So, if you're using street tires on the track, the generic, "start somewhere" point is 5 psig lower than the car manufacturer's recommended tire pressures. (Note: use the car manufacturer's recommended tire pressure as the baseline. Many service and oil change stations with poorly trained techs will pump tires up to pressure stated on the tire side wall. Hello! That's the maximum setting, not the recommended setting. Watch out for those guys!)

From a cold starting point of 5 psig less than street pressures, you can begin the trial and error cycle of making small adjustments and determining the effect. To do this, you will need to run several laps to get the tires hot to start with. Take it easy the first 3 laps or so until the tires come up to temperature. The car will be quite sloppy with the initial low pressures.

After 3 or 4 laps, the tires should feel consistent. Run several more laps to get a feel of the overall grip level and the handling balance. If you're held up by traffic, stay out until you get at least three maximum-effort laps. Then come in to take the pressures and temperatures, and report on the handling. Do not make a cool down lap before coming in as the tires will cool down significantly making the tire temperature data useless (When you park, be sure to not use the parking brake, or rest on the brake pedal as you can easily warp the brake rotors).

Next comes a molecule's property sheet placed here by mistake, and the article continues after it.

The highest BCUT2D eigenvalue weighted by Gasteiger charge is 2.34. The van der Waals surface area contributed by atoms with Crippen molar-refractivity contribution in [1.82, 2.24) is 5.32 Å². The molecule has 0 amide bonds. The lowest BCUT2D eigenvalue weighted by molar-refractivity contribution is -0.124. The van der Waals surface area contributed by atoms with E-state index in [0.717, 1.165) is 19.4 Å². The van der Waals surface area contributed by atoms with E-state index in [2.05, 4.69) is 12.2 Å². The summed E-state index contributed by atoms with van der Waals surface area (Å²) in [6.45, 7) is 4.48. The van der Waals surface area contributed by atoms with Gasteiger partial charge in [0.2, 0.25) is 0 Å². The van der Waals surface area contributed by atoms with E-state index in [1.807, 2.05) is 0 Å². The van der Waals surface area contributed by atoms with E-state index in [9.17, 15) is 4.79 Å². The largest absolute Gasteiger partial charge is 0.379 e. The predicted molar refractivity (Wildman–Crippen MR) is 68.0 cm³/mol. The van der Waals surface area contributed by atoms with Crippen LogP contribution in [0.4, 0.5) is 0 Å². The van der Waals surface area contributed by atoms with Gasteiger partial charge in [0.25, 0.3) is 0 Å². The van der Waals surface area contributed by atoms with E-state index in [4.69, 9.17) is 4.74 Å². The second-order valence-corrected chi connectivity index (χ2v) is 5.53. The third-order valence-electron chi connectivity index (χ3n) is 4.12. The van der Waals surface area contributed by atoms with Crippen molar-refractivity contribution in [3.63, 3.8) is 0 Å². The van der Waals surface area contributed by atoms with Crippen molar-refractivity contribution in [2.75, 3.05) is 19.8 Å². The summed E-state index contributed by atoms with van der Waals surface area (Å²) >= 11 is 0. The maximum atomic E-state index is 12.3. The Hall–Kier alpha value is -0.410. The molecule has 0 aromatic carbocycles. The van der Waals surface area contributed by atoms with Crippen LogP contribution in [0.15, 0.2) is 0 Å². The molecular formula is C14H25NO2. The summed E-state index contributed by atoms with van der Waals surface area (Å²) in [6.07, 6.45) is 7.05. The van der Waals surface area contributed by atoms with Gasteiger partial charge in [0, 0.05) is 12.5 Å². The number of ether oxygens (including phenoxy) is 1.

If you have a temperature probe, you can use the tire profile reading as the primary guide to tell you if the pressure should be increased, decreased, or left as is.

  • if the centers of tires are 5 or more degrees hotter than the edges, then the tire pressure should be lowered. Try about 1 psi for each 4 to 5 degrees the center is higher than the lowest edge temperature.
  • if the center temperature is more than a few degrees lower than the edge temperatures, then the tire pressure is too low. Try increasing it by 1 psi for each 4 to 5 degrees the center is lower than the highest edge temperature.
  • use the guide below for more detailed tire temperature interpretation tips.

If you do not have a temperature probe (get one!), then use this as general guide.

  • Generally the tire pressures should be close to equal on a car with neutral handling. If the front or rear tire pressures are significantly different, you can adjust them to a mid point between the two readings. (If the fronts are 38 psig, and the rears are 32 psig, then try adjusting them while they're still hot to all be 35 psig). Try this setting for the next session.